Yesterday I started learning the first three Aliyot of the Torah reading for the second day of Rosh Hashana. I've done it before, though not in many years so I am rusty at it. Then again, it is only half a column so I should be able to learn it my next week which gives me two additional weeks to polish it. The three days plus YK mincha readings have been divided and for the most part the haftarot are recycled from year to year. Nobody has to work especially hard and nobody has to challenge their capacity. I've always been uneasy with that approach but it gets the slots of the schedule filled. It does not create a setting where high level of skill is pursued or even valued, as it wouldn't get utilized even if available. All the readers are my contemporaries or their teenage children, with a new slot opening up every couple of years when somebody goes off to college or a senior person decides to spend the Holy Days on a cruise ship.
People get their impression of the synagogue from those few days. Beth Shalom, the United Synagogue affiliate, puts a lot of capital into showing patrons a good experience. People come in their best suits, machers get aliyot and pat each other on the back on the Bimah, kids are showcased and clergy contract terms reviewed relative to congregational feedback. At AKSE we are a little more laid back as a larger fraction of our membership shows up at other times during the year. Still, we offered free entrance for our Rabbi's first year in the hope that the experience would increase traffic, which it did, and paid membership, which it did not.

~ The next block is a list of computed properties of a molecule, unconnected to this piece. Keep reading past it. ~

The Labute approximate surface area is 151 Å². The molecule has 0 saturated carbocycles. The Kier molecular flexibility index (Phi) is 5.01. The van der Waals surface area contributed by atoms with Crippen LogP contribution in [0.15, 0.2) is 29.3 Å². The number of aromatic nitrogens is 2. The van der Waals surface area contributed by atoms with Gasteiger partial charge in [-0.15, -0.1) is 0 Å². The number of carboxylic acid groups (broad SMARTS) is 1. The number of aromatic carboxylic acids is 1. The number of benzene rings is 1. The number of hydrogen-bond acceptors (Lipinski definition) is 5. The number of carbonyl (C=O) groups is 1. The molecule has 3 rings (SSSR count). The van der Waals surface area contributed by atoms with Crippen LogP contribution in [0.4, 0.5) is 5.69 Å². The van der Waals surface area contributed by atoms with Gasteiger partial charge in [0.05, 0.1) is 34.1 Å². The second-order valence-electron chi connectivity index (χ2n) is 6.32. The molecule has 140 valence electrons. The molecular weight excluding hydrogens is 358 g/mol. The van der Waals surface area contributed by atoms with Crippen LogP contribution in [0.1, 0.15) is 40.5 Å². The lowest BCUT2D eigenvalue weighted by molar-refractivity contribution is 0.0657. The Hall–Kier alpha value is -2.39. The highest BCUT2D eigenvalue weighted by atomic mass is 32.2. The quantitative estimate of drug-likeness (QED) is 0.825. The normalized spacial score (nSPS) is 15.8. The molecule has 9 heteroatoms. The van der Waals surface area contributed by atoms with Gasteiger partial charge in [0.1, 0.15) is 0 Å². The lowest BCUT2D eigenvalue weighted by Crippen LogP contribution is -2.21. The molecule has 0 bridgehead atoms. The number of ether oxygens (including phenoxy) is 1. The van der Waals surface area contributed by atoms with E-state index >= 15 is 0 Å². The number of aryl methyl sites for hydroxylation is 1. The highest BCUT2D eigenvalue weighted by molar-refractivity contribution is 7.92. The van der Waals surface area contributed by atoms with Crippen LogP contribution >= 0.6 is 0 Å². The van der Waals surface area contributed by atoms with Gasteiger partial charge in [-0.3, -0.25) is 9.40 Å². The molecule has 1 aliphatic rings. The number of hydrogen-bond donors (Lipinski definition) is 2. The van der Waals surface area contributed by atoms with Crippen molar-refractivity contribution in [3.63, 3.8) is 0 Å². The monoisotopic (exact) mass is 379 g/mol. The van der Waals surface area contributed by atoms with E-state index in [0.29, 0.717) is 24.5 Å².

As a youngster attending the Community Synagogue of Monsey, Mr. Zeisel, my friend Howie's dad, took me aside and invited me to return for shabbos. He predicted that I would find the Saturday morning experience of more spontaneity and less showmanship more to my liking and give me a better introduction to what living in a Jewish manner was really about. He was right, of course, though the message has been difficult to convey.